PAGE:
Currently, every museum is planning a renovation or undertaking an entire rebuild. Montreal’s project is the most ambitious, with the purchase of a new site close to other museums and in what was a traditional Jewish immigrant neighbourhood. Toronto is rebuilding in a new Jewish community centre near where it has always been located. Winnipeg is overhauling its current exhibits, while Vancouver is poised to make big changes as its Jewish community centre goes through a major expansion.
In Toronto, modern media fills the generation gap
In Toronto, museum designers started the redesign process (pre-COVID) by tagging along with a school group that visited the museum and heard a survivor speak.
In a webinar produced for Holocaust Education Week, Emilio Genovese, senior exhibition designer at Reich + Petch Design International, said they realized a Holocaust centre is different than a typical museum or gallery.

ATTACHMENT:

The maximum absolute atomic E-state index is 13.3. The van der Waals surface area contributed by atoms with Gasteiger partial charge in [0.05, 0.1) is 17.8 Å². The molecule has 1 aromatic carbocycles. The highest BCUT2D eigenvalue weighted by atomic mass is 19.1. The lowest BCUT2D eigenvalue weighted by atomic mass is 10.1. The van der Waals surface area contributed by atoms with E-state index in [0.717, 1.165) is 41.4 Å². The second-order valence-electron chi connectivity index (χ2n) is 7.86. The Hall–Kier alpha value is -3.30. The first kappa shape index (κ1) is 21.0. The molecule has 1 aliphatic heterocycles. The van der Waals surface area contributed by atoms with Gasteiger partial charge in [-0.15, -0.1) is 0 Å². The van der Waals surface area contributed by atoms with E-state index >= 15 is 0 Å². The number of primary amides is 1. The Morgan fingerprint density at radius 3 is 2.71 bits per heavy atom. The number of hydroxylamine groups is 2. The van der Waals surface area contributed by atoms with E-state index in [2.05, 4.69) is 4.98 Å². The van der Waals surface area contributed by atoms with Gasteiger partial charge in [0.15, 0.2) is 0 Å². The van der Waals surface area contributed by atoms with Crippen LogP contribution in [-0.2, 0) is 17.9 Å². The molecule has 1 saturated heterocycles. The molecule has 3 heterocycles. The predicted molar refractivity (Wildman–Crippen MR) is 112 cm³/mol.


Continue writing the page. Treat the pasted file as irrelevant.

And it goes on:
“It’s a collecting museum, but it’s not collecting tangible objects—it collects stories. And these stories are unique thumbprints that can never be excavated or discovered ever again,” he said.
Tony Reich, senior architect at Reich + Petch, pondered the same problem. “The presentation by survivors had incredible impact on the children. You could actually hear a pin drop in the room. We thought, ‘How can we replicate this when survivors are not with us?’”
He added, “The goals were to make the stories come alive in the same way as they do when a face-to-face person is presenting. We realized this is going to require the most up-to-date and effective media we can possibly provide in the centre.”
In Toronto’s museum, scheduled to open spring 2023, the answer lies in modern technology. Visitors will start by watching a film that details the richness of European Jewish life before the war and sets the stage for the horrors of the Nazi era.